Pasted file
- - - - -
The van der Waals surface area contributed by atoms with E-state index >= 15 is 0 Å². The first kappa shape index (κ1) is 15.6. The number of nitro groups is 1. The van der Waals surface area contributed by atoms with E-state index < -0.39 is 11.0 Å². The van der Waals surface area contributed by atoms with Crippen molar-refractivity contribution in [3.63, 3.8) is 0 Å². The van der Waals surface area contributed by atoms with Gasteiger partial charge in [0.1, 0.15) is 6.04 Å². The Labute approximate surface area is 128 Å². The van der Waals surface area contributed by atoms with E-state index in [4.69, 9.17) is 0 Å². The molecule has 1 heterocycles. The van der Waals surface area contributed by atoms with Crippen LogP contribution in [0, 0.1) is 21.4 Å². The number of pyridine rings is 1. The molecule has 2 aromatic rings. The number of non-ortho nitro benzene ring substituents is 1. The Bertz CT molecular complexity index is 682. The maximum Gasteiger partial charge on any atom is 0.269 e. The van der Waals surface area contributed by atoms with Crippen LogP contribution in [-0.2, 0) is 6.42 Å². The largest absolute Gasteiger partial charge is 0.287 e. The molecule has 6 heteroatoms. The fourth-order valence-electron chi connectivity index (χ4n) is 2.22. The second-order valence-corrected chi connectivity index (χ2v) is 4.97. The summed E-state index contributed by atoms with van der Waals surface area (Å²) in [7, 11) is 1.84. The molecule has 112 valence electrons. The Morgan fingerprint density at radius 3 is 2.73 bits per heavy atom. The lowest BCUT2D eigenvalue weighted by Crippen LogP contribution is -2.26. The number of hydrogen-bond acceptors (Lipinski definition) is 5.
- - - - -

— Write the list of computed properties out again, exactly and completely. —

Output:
The van der Waals surface area contributed by atoms with E-state index >= 15 is 0 Å². The first kappa shape index (κ1) is 15.6. The number of nitro groups is 1. The van der Waals surface area contributed by atoms with E-state index < -0.39 is 11.0 Å². The van der Waals surface area contributed by atoms with Crippen molar-refractivity contribution in [3.63, 3.8) is 0 Å². The van der Waals surface area contributed by atoms with Gasteiger partial charge in [0.1, 0.15) is 6.04 Å². The Labute approximate surface area is 128 Å². The van der Waals surface area contributed by atoms with E-state index in [4.69, 9.17) is 0 Å². The molecule has 1 heterocycles. The van der Waals surface area contributed by atoms with Crippen LogP contribution in [0, 0.1) is 21.4 Å². The number of pyridine rings is 1. The molecule has 2 aromatic rings. The number of non-ortho nitro benzene ring substituents is 1. The Bertz CT molecular complexity index is 682. The maximum Gasteiger partial charge on any atom is 0.269 e. The van der Waals surface area contributed by atoms with Crippen LogP contribution in [-0.2, 0) is 6.42 Å². The largest absolute Gasteiger partial charge is 0.287 e. The molecule has 6 heteroatoms. The fourth-order valence-electron chi connectivity index (χ4n) is 2.22. The second-order valence-corrected chi connectivity index (χ2v) is 4.97. The summed E-state index contributed by atoms with van der Waals surface area (Å²) in [7, 11) is 1.84. The molecule has 112 valence electrons. The Morgan fingerprint density at radius 3 is 2.73 bits per heavy atom. The lowest BCUT2D eigenvalue weighted by Crippen LogP contribution is -2.26. The number of hydrogen-bond acceptors (Lipinski definition) is 5.